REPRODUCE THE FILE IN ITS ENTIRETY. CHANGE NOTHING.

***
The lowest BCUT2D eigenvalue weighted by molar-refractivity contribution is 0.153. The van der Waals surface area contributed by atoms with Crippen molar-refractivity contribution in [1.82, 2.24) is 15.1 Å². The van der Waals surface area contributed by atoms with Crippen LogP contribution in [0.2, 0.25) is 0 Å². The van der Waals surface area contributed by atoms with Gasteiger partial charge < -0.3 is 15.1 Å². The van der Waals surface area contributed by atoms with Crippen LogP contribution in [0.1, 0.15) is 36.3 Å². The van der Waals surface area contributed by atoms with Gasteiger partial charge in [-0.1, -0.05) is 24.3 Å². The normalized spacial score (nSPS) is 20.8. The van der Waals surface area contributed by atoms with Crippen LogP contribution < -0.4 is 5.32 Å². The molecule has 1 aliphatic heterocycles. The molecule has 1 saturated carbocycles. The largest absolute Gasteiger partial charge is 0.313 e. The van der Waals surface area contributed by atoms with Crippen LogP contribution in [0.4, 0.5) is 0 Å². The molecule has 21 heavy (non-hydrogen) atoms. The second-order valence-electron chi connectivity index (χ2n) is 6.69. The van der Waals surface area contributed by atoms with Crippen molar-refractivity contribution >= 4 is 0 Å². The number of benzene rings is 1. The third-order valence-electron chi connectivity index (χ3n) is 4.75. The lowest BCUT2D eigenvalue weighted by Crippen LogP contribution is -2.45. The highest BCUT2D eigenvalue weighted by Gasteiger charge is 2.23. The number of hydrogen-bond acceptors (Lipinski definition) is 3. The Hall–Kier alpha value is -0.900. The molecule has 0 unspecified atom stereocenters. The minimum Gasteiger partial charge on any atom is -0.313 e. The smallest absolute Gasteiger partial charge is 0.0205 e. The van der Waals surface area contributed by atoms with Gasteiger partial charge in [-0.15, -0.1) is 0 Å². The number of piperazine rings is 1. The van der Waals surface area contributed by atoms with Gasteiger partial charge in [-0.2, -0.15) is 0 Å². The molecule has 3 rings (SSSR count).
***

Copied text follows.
The lowest BCUT2D eigenvalue weighted by molar-refractivity contribution is 0.153. The van der Waals surface area contributed by atoms with Crippen molar-refractivity contribution in [1.82, 2.24) is 15.1 Å². The van der Waals surface area contributed by atoms with Crippen LogP contribution in [0.2, 0.25) is 0 Å². The van der Waals surface area contributed by atoms with Gasteiger partial charge < -0.3 is 15.1 Å². The van der Waals surface area contributed by atoms with Crippen LogP contribution in [0.1, 0.15) is 36.3 Å². The van der Waals surface area contributed by atoms with Gasteiger partial charge in [-0.1, -0.05) is 24.3 Å². The normalized spacial score (nSPS) is 20.8. The van der Waals surface area contributed by atoms with Crippen LogP contribution < -0.4 is 5.32 Å². The molecule has 1 aliphatic heterocycles. The molecule has 1 saturated carbocycles. The largest absolute Gasteiger partial charge is 0.313 e. The van der Waals surface area contributed by atoms with Crippen LogP contribution in [0.4, 0.5) is 0 Å². The molecule has 21 heavy (non-hydrogen) atoms. The second-order valence-electron chi connectivity index (χ2n) is 6.69. The van der Waals surface area contributed by atoms with Crippen molar-refractivity contribution >= 4 is 0 Å². The number of benzene rings is 1. The third-order valence-electron chi connectivity index (χ3n) is 4.75. The lowest BCUT2D eigenvalue weighted by Crippen LogP contribution is -2.45. The highest BCUT2D eigenvalue weighted by Gasteiger charge is 2.23. The number of hydrogen-bond acceptors (Lipinski definition) is 3. The Hall–Kier alpha value is -0.900. The molecule has 0 unspecified atom stereocenters. The minimum Gasteiger partial charge on any atom is -0.313 e. The smallest absolute Gasteiger partial charge is 0.0205 e. The van der Waals surface area contributed by atoms with Gasteiger partial charge in [-0.15, -0.1) is 0 Å². The number of piperazine rings is 1. The van der Waals surface area contributed by atoms with Gasteiger partial charge in [-0.2, -0.15) is 0 Å². The molecule has 3 rings (SSSR count).